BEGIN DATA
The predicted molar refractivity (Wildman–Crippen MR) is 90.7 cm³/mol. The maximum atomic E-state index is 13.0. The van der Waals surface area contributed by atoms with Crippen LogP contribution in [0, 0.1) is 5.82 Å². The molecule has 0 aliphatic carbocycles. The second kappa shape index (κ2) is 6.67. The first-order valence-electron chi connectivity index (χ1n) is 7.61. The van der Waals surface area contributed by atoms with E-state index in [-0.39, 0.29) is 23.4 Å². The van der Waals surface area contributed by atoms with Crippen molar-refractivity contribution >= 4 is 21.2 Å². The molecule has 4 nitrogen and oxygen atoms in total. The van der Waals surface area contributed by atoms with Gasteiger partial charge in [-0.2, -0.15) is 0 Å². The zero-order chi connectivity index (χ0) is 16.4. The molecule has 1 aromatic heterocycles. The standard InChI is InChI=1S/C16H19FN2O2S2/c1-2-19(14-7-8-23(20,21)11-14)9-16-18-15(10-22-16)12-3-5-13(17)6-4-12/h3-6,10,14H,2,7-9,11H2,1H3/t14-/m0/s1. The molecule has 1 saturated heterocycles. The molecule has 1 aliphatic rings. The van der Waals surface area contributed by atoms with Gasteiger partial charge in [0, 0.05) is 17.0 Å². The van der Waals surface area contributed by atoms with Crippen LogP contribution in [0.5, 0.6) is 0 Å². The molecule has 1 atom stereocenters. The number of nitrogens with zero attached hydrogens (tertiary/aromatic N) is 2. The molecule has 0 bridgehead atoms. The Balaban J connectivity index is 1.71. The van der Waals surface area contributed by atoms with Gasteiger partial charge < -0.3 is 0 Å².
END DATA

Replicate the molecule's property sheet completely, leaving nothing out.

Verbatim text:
The predicted molar refractivity (Wildman–Crippen MR) is 90.7 cm³/mol. The maximum atomic E-state index is 13.0. The van der Waals surface area contributed by atoms with Crippen LogP contribution in [0, 0.1) is 5.82 Å². The molecule has 0 aliphatic carbocycles. The second kappa shape index (κ2) is 6.67. The first-order valence-electron chi connectivity index (χ1n) is 7.61. The van der Waals surface area contributed by atoms with E-state index in [-0.39, 0.29) is 23.4 Å². The van der Waals surface area contributed by atoms with Crippen molar-refractivity contribution >= 4 is 21.2 Å². The molecule has 4 nitrogen and oxygen atoms in total. The van der Waals surface area contributed by atoms with Gasteiger partial charge in [-0.2, -0.15) is 0 Å². The zero-order chi connectivity index (χ0) is 16.4. The molecule has 1 aromatic heterocycles. The standard InChI is InChI=1S/C16H19FN2O2S2/c1-2-19(14-7-8-23(20,21)11-14)9-16-18-15(10-22-16)12-3-5-13(17)6-4-12/h3-6,10,14H,2,7-9,11H2,1H3/t14-/m0/s1. The molecule has 1 saturated heterocycles. The molecule has 1 aliphatic rings. The van der Waals surface area contributed by atoms with Gasteiger partial charge in [0, 0.05) is 17.0 Å². The van der Waals surface area contributed by atoms with Crippen LogP contribution in [0.5, 0.6) is 0 Å². The molecule has 1 atom stereocenters. The number of nitrogens with zero attached hydrogens (tertiary/aromatic N) is 2. The molecule has 0 bridgehead atoms. The Balaban J connectivity index is 1.71. The van der Waals surface area contributed by atoms with Gasteiger partial charge < -0.3 is 0 Å².